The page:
A multi-level family home at the foot of Mount Hiei in Kyoto, Japan, embraces tradition with modern twists. Designed by UZU Architects, the modern house rambles over four levels. The scheme is familiar: a steep gable roof with deep overhangs supported by vertical timber-clad walls. The forms are traditional, yet the materials and colors are contemporary. In bright sunlight, the wooden entry walls glow mustard yellow. Together with a dove grey door, it is a quietly warm and inviting entrance. A narrow horizontal ribbon window pierces the introverted and respectful public side. Small square skylights puncture the coal grey standing seam metal roof.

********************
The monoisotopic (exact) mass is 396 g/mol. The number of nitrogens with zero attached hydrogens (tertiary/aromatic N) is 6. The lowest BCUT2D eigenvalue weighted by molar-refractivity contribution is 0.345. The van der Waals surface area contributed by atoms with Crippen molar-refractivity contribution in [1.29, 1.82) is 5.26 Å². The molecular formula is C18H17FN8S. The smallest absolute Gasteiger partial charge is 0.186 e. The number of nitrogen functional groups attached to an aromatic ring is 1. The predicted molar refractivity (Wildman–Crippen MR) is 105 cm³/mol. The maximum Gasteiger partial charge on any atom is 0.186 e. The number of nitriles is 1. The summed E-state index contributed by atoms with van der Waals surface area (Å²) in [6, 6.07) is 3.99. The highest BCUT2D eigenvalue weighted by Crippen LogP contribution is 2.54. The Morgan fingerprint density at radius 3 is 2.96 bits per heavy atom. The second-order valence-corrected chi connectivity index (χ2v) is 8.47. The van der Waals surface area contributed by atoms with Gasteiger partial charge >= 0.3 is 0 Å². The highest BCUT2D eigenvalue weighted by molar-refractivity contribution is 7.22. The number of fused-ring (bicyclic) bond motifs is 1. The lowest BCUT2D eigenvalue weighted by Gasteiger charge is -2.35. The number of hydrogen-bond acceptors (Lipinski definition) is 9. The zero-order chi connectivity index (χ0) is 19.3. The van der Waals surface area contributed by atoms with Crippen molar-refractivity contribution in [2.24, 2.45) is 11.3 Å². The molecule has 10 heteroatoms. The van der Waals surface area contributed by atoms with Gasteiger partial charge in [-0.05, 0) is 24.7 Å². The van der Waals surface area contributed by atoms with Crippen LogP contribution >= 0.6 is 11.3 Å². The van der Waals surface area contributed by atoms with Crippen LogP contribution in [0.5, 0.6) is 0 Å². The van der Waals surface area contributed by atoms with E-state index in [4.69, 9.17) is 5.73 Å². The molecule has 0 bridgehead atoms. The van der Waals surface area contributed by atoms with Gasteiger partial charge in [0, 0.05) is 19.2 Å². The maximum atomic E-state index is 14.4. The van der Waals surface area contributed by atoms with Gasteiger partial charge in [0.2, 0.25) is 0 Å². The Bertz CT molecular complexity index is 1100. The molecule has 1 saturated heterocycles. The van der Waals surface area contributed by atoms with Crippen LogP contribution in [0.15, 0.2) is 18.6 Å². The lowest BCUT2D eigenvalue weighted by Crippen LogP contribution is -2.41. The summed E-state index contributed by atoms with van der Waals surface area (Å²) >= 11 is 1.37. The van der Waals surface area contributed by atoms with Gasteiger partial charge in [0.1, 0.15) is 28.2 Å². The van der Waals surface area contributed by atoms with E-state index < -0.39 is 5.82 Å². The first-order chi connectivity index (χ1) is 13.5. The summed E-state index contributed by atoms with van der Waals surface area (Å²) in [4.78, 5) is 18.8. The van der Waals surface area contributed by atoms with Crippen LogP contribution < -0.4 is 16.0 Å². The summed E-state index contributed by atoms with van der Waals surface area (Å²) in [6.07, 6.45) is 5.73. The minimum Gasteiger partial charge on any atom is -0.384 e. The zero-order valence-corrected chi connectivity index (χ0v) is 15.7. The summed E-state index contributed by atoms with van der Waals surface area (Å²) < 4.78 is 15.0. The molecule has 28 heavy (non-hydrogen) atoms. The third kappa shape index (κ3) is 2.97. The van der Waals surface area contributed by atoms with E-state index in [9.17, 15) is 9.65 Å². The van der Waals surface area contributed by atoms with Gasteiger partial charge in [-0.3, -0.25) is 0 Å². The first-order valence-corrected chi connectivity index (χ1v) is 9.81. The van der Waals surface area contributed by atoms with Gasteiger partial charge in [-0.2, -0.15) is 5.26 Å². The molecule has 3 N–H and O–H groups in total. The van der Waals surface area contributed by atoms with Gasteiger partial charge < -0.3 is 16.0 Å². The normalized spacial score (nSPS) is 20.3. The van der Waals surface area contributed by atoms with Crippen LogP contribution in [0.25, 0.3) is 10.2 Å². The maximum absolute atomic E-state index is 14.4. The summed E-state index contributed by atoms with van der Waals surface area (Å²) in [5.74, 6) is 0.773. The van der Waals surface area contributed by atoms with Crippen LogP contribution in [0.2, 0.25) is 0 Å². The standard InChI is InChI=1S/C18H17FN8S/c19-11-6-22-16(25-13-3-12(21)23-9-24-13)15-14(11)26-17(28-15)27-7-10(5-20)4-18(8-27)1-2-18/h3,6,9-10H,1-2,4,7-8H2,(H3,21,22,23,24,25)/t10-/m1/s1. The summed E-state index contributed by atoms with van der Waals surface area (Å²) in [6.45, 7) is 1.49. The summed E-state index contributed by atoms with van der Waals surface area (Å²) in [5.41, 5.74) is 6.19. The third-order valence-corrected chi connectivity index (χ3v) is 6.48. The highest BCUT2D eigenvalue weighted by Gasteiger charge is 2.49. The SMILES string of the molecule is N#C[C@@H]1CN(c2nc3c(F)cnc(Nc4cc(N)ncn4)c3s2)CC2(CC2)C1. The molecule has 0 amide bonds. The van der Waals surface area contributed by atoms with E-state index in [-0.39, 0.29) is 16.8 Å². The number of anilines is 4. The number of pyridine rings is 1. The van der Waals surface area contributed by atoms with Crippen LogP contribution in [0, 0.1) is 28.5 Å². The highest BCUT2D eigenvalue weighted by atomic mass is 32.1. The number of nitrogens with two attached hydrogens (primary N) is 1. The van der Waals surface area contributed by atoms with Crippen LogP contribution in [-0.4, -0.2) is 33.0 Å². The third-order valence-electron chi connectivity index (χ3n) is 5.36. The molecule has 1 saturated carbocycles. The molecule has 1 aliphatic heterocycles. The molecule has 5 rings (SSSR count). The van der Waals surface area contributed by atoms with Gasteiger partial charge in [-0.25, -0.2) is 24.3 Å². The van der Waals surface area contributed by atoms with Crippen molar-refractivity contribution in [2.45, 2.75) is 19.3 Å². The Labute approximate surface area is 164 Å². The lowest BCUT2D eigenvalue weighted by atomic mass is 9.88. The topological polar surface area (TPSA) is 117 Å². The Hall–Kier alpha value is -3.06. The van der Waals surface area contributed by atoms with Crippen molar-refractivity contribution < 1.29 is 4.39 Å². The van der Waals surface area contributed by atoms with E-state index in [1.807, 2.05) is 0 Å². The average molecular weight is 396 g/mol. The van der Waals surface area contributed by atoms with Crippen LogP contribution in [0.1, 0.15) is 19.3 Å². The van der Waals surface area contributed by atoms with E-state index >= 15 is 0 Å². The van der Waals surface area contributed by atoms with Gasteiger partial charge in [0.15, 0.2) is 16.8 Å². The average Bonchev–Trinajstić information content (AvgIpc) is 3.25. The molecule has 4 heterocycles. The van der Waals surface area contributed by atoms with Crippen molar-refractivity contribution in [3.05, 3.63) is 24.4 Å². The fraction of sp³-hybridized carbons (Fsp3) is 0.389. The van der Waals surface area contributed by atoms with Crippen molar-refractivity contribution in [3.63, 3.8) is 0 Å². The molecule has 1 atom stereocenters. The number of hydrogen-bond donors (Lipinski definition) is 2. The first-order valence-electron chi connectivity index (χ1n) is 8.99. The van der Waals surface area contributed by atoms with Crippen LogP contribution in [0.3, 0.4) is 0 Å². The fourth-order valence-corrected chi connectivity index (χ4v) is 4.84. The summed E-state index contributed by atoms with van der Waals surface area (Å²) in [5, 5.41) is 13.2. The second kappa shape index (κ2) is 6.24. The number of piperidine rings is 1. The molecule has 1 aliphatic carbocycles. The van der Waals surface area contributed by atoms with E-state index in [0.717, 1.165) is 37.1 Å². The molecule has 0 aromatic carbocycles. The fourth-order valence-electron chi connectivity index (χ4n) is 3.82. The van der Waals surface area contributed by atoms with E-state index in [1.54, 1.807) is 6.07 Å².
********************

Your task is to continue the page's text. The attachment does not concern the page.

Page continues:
Created for a young family who enjoys every thing French, including cooking their cuisine, the house revolves around the kitchen and courtyard. As is typical in Japanese construction, the main floor is raised above grade several feet to separate it from cold and moisture. This shared cooking and dining space connects directly to the garden and elevated deck through enormous sliding doors. Above are two transom windows creating a floor to ceiling wall of glass.
V-shaped in plan, one arm’s lower level is recessed below grade and its windows begin at the deck level. The second floor’s structure is revealed through the double height glass. Within are a lounge, sleeping spaces, and an area for work and play. The home is a perfect combination of visually connected areas with abundant natural light. In addition, interest and privacy grow from the changes in elevation.
Architects: UZU Architects
Photography courtesy of UZU Architects